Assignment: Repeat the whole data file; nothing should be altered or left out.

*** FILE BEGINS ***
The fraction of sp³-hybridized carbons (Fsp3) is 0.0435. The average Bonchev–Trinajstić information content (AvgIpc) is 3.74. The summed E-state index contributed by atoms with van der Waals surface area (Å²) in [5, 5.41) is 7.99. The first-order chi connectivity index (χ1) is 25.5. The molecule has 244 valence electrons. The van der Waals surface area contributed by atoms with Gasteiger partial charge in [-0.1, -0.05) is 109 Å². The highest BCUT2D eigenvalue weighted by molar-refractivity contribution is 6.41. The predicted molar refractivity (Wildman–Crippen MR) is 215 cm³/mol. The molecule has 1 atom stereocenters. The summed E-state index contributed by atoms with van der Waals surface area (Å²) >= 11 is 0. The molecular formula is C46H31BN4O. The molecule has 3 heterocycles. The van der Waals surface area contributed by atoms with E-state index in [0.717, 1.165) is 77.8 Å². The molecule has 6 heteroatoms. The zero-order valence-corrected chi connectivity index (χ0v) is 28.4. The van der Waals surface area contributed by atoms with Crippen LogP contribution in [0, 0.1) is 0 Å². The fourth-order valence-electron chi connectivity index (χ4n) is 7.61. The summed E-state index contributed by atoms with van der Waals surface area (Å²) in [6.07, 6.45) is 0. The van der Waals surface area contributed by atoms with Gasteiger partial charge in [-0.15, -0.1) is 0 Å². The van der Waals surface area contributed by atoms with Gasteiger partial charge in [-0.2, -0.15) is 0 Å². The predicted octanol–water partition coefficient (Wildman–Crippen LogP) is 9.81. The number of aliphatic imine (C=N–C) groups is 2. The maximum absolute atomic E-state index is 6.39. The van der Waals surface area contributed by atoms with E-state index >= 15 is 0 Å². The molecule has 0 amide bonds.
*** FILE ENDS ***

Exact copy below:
The fraction of sp³-hybridized carbons (Fsp3) is 0.0435. The average Bonchev–Trinajstić information content (AvgIpc) is 3.74. The summed E-state index contributed by atoms with van der Waals surface area (Å²) in [5, 5.41) is 7.99. The first-order chi connectivity index (χ1) is 25.5. The molecule has 244 valence electrons. The van der Waals surface area contributed by atoms with Gasteiger partial charge in [-0.1, -0.05) is 109 Å². The highest BCUT2D eigenvalue weighted by molar-refractivity contribution is 6.41. The predicted molar refractivity (Wildman–Crippen MR) is 215 cm³/mol. The molecule has 1 atom stereocenters. The summed E-state index contributed by atoms with van der Waals surface area (Å²) >= 11 is 0. The molecular formula is C46H31BN4O. The molecule has 3 heterocycles. The van der Waals surface area contributed by atoms with E-state index in [0.717, 1.165) is 77.8 Å². The molecule has 6 heteroatoms. The zero-order valence-corrected chi connectivity index (χ0v) is 28.4. The van der Waals surface area contributed by atoms with Crippen LogP contribution in [0, 0.1) is 0 Å². The fourth-order valence-electron chi connectivity index (χ4n) is 7.61. The summed E-state index contributed by atoms with van der Waals surface area (Å²) in [6.07, 6.45) is 0. The van der Waals surface area contributed by atoms with Gasteiger partial charge in [-0.15, -0.1) is 0 Å². The van der Waals surface area contributed by atoms with Gasteiger partial charge in [-0.2, -0.15) is 0 Å². The predicted octanol–water partition coefficient (Wildman–Crippen LogP) is 9.81. The number of aliphatic imine (C=N–C) groups is 2. The maximum absolute atomic E-state index is 6.39. The van der Waals surface area contributed by atoms with E-state index >= 15 is 0 Å². The molecule has 0 amide bonds.